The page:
The Nigerian Quagmire, who commented on the post in which the contact numbers of the senators were released on the medium’s website, claimed to have sent a message to the President of the Senate, Dr. Bukola Saraki.
The person said, “Just sent a nicely worded message to Bukola to do the honorable thing and vacate the Senate presidency. He’s trying his best to hand over part of the government to his cronies in the PDP. I hope he’ll take my humble advice and do the right thing.”
However, Ralph Adeniyi, said, “They don’t know their job and (they are) very rude on the phone. I have been calling Senate President Bukola Saraki’s mobile #08024544***. He already (switched) off his phone but I will keep trying.”
Babatunde Opeyemi said should the lawmakers change their telephone lines, the new ones should be provided for the public.
He said, “Our senators have activated vexing mode. In case they change their numbers, please get it for us. Dino Melaye, Stella Oduah, (Godswill) Akpabio, (Ajayi) Boroffice, all of you senators should await my call at the right time!
“I don’t know why Nigerian senators should be angry when their people call them! You represent us and can’t talk to us.”
Habeeb Adewale Mustapha, said, “(I) spoke with Senator Kabir Garba Marafa of Zamfara-Central. A man of integrity! He is sticking by common Nigerians, and he has given me his words!!!”
Oluyege Paul Ayooluwa, said, “Mr. Common Sense Ben Murray-Bruce. Your number is switched off.” The senator is representing Bayelsa-East at the Senate.
A screenshot, which did not show the identity of the sender and the recipient who is a senator, had read, “Do you support the amendment to the CCB Act? If you support the amendment to the CCB Act, that means you are a total fake. Nigerians are watching, believe me. You guys (Senators) are just 109 to over 150 million Nigerians.”
Another commentator, Ayo Faleti, had said, “Please call your representatives. Ask how they have been exercising the mandate you gave them. If the answer is em, em, em…, declare your disappointment and inform (them) that you will be calling back in a couple of months. And when you do, you do not want em, em… as an answer. I know most of them will soon change their numbers.”
Similarly, KennBest said, “How grateful I remain to Sahara Reporters for this list. Now they must hear from Nigerians. If they like, let them go (and) change their numbers; we’ll get an updated list.”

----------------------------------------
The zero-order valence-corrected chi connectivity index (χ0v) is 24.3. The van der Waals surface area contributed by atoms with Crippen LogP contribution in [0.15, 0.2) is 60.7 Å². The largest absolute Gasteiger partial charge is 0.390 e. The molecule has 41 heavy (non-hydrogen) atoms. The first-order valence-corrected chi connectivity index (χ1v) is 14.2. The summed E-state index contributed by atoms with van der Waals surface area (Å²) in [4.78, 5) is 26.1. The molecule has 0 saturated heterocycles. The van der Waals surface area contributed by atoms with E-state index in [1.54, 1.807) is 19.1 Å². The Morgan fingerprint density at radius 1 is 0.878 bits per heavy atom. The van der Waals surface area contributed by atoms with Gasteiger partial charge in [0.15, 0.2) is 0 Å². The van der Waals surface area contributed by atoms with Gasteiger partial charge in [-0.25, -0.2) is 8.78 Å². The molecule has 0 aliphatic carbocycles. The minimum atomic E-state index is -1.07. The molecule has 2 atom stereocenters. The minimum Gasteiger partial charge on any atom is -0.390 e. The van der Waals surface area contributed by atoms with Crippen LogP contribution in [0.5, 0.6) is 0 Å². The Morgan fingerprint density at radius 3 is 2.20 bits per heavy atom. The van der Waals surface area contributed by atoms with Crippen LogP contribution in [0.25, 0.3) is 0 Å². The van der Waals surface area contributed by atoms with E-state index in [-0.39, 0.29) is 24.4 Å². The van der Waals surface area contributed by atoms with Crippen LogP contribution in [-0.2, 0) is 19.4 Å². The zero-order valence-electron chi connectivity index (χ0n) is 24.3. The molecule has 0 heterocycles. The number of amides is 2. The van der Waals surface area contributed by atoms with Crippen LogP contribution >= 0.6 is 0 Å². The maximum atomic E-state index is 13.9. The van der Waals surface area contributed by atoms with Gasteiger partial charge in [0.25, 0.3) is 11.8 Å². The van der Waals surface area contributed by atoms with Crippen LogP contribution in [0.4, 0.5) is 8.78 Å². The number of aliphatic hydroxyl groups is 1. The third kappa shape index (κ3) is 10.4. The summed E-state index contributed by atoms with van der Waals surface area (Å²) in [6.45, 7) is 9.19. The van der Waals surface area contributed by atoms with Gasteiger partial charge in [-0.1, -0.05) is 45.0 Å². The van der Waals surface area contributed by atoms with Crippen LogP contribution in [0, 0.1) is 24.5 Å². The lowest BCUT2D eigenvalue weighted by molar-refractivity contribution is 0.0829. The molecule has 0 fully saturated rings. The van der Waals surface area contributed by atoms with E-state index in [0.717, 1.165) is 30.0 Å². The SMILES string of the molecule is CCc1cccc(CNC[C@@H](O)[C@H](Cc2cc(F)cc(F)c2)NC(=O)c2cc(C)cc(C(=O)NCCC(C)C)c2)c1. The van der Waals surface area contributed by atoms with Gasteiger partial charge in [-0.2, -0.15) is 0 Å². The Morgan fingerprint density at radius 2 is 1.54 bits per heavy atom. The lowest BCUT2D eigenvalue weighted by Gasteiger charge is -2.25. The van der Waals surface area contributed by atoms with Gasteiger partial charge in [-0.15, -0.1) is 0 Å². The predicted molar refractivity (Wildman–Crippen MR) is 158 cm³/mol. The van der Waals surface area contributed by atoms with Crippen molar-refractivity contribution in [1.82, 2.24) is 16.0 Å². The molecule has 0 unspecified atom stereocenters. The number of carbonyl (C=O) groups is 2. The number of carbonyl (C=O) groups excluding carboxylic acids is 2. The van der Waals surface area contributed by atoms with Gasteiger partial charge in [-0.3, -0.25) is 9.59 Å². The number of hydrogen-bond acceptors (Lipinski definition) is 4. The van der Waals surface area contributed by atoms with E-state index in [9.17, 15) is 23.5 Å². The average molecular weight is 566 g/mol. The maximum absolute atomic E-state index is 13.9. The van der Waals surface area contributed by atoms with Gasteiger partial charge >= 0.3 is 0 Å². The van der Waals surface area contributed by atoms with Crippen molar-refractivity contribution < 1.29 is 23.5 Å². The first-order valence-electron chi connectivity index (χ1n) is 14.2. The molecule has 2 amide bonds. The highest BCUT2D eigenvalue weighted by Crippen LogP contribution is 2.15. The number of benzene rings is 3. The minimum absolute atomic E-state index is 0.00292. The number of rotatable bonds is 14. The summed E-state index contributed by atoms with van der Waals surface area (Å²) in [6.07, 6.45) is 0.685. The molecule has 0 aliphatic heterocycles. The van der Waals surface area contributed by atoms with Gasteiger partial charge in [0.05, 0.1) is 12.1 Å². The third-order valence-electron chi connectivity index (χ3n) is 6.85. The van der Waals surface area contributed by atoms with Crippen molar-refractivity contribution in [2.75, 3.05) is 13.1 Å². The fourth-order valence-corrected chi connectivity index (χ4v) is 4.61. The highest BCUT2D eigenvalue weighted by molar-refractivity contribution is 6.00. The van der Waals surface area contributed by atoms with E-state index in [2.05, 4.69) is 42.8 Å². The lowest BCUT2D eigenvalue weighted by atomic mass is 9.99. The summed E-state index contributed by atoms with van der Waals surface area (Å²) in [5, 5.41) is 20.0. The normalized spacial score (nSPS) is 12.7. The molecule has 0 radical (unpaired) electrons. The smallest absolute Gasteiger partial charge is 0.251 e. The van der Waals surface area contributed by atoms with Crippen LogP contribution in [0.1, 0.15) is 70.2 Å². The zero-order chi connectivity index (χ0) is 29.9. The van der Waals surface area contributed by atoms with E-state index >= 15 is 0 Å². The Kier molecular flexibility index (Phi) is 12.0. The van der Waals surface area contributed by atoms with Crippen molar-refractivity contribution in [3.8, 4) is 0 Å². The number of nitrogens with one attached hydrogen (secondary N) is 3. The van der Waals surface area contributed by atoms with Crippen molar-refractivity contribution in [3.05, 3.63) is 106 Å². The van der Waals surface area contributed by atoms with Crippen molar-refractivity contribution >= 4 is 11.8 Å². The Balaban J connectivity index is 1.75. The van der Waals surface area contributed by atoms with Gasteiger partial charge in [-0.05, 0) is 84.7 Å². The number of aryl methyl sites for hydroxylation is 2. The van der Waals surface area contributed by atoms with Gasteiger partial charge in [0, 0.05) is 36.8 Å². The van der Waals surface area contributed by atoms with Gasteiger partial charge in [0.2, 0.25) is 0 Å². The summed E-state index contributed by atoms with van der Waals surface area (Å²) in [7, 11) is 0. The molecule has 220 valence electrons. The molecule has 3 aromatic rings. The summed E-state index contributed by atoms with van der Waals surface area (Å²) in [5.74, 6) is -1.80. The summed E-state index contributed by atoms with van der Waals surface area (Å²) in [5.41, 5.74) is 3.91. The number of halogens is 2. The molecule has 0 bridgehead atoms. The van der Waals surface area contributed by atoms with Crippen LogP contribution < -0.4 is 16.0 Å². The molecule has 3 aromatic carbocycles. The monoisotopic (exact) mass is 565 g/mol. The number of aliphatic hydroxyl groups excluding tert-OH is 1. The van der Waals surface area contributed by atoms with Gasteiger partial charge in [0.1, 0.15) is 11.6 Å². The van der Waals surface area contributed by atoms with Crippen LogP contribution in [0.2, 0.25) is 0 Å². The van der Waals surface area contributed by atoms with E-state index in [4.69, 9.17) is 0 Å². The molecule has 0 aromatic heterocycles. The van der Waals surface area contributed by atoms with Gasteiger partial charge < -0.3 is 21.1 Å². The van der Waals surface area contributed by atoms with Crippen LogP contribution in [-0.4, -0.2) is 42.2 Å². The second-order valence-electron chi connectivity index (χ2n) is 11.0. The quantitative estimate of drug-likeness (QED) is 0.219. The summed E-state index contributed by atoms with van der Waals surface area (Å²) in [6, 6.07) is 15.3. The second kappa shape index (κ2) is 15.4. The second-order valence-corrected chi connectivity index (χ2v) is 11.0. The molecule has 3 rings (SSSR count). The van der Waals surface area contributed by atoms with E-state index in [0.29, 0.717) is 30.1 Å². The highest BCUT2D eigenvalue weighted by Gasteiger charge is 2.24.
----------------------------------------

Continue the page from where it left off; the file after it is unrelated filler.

Ayodele Emmanuel, said, “I tell you, they will quickly change the numbers. They are not representing anybody or constituency but themselves and their cronies.”
Joel Edionwe equally said, “Good but they are after themselves. Have they ever consulted with their constituents?”
Rum Sodo said, “You want my vote but you don’t want me to have your number. Who is a fool?”
Also, Jude Wilfred, said, “Please, start calling them now to ensure this Grazing Bill before the National Assembly does not sail through. This bill, if passed, will set the country on fire.
Etiemana Ekpo, said, “I believe to hear from the people is the best way not to pass three to four bills in a day, and you can’t hear from people without a phone number.”
SUNDAY PUNCH observed that some members of the public called the senators’ numbers only to frustrate them.
For instance, Hafsah Muhammad Lalo, posted on the news website, “I have N200 (credit) on my Etisalat (line) that I am not using. Let me disturb Jonah Jang.” Jang, a former Governor of Plateau State, is representing Plateau-North at the Senate.
Similarly, Yinka Aina, said, “All you need do to punish your non-performing senator is (to) him forty times daily and don’t forget to share his number with your gateman that doesn’t speak English.”
Investigation by our correspondents showed that some of the numbers tallied with those already inSUNDAY PUNCH’s directory. However, when our correspondents called some of the numbers, those who picked the calls said they were wrong numbers.
Several other numbers called indicated that they had been switched off.
When SUNDAY PUNCH called one of the two numbers listed for former President of the Senate, David Mark, who is representing Benue-South, the voice of a young female answered and, without asking who the caller wanted to speak to, said “wrong number” and immediately hung up.
Also, when one of our correspondents called Barnabas Gemade’s number, a male voice picked the call and said, “He’s in a meeting.” He also hung up before our correspondent could ask when next the senator would be available.
Gilbert Nnaji’s line did not connect. Enyinnaya Abaribe’s line also indicated that it was unreachable, while Bayero Nafada’s failed to connect.
Some senators, whose lines were switched off, include Theodore Orji, Ben Murray-Bruce, Ali Ndume, and Goje Danjuma.